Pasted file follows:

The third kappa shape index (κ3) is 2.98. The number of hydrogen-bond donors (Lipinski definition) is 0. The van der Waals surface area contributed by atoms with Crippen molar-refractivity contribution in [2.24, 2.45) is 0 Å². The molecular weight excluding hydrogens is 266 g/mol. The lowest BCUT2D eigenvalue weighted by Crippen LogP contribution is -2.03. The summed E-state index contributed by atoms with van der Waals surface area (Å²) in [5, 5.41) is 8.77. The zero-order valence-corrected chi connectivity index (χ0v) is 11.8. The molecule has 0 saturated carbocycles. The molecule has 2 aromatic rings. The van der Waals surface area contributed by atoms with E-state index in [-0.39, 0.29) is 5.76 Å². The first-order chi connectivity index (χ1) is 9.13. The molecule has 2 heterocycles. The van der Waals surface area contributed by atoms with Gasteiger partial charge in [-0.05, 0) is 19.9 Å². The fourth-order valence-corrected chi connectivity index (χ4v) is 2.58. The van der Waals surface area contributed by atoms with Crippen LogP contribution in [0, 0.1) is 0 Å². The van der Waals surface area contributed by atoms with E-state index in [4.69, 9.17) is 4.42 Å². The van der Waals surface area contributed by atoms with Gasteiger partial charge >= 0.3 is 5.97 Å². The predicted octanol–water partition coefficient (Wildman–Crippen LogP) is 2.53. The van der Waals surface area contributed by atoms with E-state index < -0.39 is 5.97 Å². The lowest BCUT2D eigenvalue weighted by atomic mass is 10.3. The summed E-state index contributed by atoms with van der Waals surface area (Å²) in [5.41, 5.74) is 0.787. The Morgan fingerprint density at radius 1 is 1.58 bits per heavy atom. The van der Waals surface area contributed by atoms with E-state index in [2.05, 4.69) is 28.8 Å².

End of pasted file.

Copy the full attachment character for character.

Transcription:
The third kappa shape index (κ3) is 2.98. The number of hydrogen-bond donors (Lipinski definition) is 0. The van der Waals surface area contributed by atoms with Crippen molar-refractivity contribution in [2.24, 2.45) is 0 Å². The molecular weight excluding hydrogens is 266 g/mol. The lowest BCUT2D eigenvalue weighted by Crippen LogP contribution is -2.03. The summed E-state index contributed by atoms with van der Waals surface area (Å²) in [5, 5.41) is 8.77. The zero-order valence-corrected chi connectivity index (χ0v) is 11.8. The molecule has 0 saturated carbocycles. The molecule has 2 aromatic rings. The van der Waals surface area contributed by atoms with E-state index in [-0.39, 0.29) is 5.76 Å². The first-order chi connectivity index (χ1) is 9.13. The molecule has 2 heterocycles. The van der Waals surface area contributed by atoms with Gasteiger partial charge in [-0.05, 0) is 19.9 Å². The fourth-order valence-corrected chi connectivity index (χ4v) is 2.58. The van der Waals surface area contributed by atoms with Crippen LogP contribution in [0, 0.1) is 0 Å². The van der Waals surface area contributed by atoms with E-state index in [4.69, 9.17) is 4.42 Å². The van der Waals surface area contributed by atoms with Gasteiger partial charge >= 0.3 is 5.97 Å². The predicted octanol–water partition coefficient (Wildman–Crippen LogP) is 2.53. The van der Waals surface area contributed by atoms with E-state index < -0.39 is 5.97 Å². The lowest BCUT2D eigenvalue weighted by atomic mass is 10.3. The summed E-state index contributed by atoms with van der Waals surface area (Å²) in [5.41, 5.74) is 0.787. The Morgan fingerprint density at radius 1 is 1.58 bits per heavy atom. The van der Waals surface area contributed by atoms with E-state index in [2.05, 4.69) is 28.8 Å².